Algorithms and AI are typically ‘smart’ at doing one, tightly-constrained task, but they can be less helpful with many of the activities that humans find straightforward. In most white-collar jobs, automation tends to replace certain tasks in the job, rather than the role in its entirety, as the need for human intelligence is still highly necessary. In particular, we still need human input to first challenge, and then synthesise, this information before taking action. Employees should therefore work with the business to proactively identify what areas of their role could be automated, so that they can focus on the areas that add real value to the business’ commercial goals.
Challenging AI is certainly still important. We know that algorithms can be much better than humans on certain, bounded tasks. However, many algorithms rely on existing data sets to build their understanding. As a result, when a business unit has ‘symptoms’ that fall outside of that body of knowledge, the algorithm may suggest the wrong course of action with costly results.
Indeed, even with plenty of data, algorithms will reflect any biases the data set contains. We’re seeing this with some legal sentencing algorithms where there is evidence that they are treating disadvantaged people more harshly. Getting the answers to why and how far we should trust our algorithms should therefore become an everyday part of any job affected by AI.
Rather than depending entirely on AI for all decisions, workers should be taking all these new, AI-generated insights and using them to complement the human decision-making process. No manager of a complex business ever has enough time to sieve through all the analysis available, but with AI driven algorithms able to flag up any issues and indicate where action needs to be taken, we may find that we have some AI ’colleagues’ who will cover our backs and suggest innovative options. Yes, there will be times when the algorithms get it wrong, but as long as we’re watching out for those, the future is bright.
HOW TECHNOLOGY IS FUTUREPROOFING STOCK MARKET TRADING
Tony Shaw, Executive Director, London Office and Head Sales UK & Ireland at the Swiss Stock Exchange
Markets are shifting, there’s no doubt. Amid all the disruption and volatility from the past year, the Swiss Stock Exchange asked traders about what they expected in 2020 and beyond in our industry survey. The findings point to a rise in digital to help traders content with external forces.
First and foremost, traders are enthusiastic about what digital assets can offer.
Two thirds of traders polled said they’d had a marked rise in interest from their clients for digital assets and crypto-products. Given the interest, traders are increasingly bullish about the potential of these products – so much so that 80% have predicted an increase in overall demand in the long term. Market users believe these assets will help generate cost synergies and streamlining trading and settlement processes by creating efficiencies and ultimately reducing costs.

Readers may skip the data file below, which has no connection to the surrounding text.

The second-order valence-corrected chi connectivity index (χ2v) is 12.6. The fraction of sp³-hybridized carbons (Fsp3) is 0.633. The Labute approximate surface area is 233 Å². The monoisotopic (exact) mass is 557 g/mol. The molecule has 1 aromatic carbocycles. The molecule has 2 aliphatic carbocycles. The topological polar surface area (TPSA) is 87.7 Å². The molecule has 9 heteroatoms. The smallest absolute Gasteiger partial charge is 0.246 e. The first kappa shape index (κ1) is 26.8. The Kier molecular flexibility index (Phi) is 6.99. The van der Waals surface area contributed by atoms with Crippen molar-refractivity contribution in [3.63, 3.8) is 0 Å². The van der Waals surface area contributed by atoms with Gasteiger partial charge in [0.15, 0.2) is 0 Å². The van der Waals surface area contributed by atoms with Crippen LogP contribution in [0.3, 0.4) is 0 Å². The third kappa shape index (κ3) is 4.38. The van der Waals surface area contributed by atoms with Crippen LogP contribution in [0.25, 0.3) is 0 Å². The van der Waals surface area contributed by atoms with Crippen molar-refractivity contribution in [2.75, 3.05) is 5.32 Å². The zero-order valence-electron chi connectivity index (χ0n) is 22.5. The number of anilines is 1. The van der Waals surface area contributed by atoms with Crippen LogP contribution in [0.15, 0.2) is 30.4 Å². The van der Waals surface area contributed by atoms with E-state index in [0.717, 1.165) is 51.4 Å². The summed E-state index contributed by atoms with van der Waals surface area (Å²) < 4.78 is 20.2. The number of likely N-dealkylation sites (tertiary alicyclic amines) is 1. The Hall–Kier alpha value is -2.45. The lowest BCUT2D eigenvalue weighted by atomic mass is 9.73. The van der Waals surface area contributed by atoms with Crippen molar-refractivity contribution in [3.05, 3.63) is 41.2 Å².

Our 2019 results reflect what traders have told us when it comes to digital assets and products. Last year, we saw significantly higher trading volumes from products with crypto currencies as underlyings. Overall volumes grew by +8.5% over 2018, but the increase in crypto products alone was +17%, reaching CHF 518.2 million ($534.54 m). There was a year-on-year increase in the number of transactions, as well (+21%): 19,636 trades in total.
The potential digital assets hold is clear – evidenced by the building of the SIX Digital Exchange (SDX), a fully integrated issuance, trading, settlement and custody infrastructure for digital assets.
According to traders, artificial intelligence (AI) is expected to bring further benefits to market operations.
Two thirds of our survey respondents anticipate AI will create more opportunities for the traditional equities business, while a similar number expect it to reduce the cost of trading. Innovation in AI is already – and will continue to be – a key driver in making our industry more effective at withstanding future risks and challenges both within and beyond the market itself.
In Europe, there is growing momentum behind calls for shorter trading hours – this trend was reflected in our survey as well.
Industry groups such as the Investment Association are advocating for stock market trading hours to be cut from 8.5 to 6.5 hours to open the industry to working parents and women who cannot commit to such long workdays. We found traders were largely supportive of this, with many saying that it could even facilitate operational benefits. The roll of AI is clear here in improving efficiency while minimising time wastage: 36% of traders said the introduction of shorter trading hours would prompt greater market liquidity.
Beyond the market itself, geopolitics continue to shape wider market sentiment.
It comes as no surprise that four fifths of traders said their strategies have been – to some extent – influenced by Donald Trump’s tweets. Interestingly, only 39% of those polled viewed Brexit as an influencing factor in trading activity, while three quarters believe the US election will drive trading activity in 2020 and 65% acknowledged trade wars would also have an impact.
More broadly, traders are split on the state of the global economy – 58% are bracing for a global recession while 42% predict stable macro-economic conditions over the next three years. What seems clear is that whatever happens in the wider economy, traders are making headway with new technologies that can improve their strategy, efficiency, and overall market health.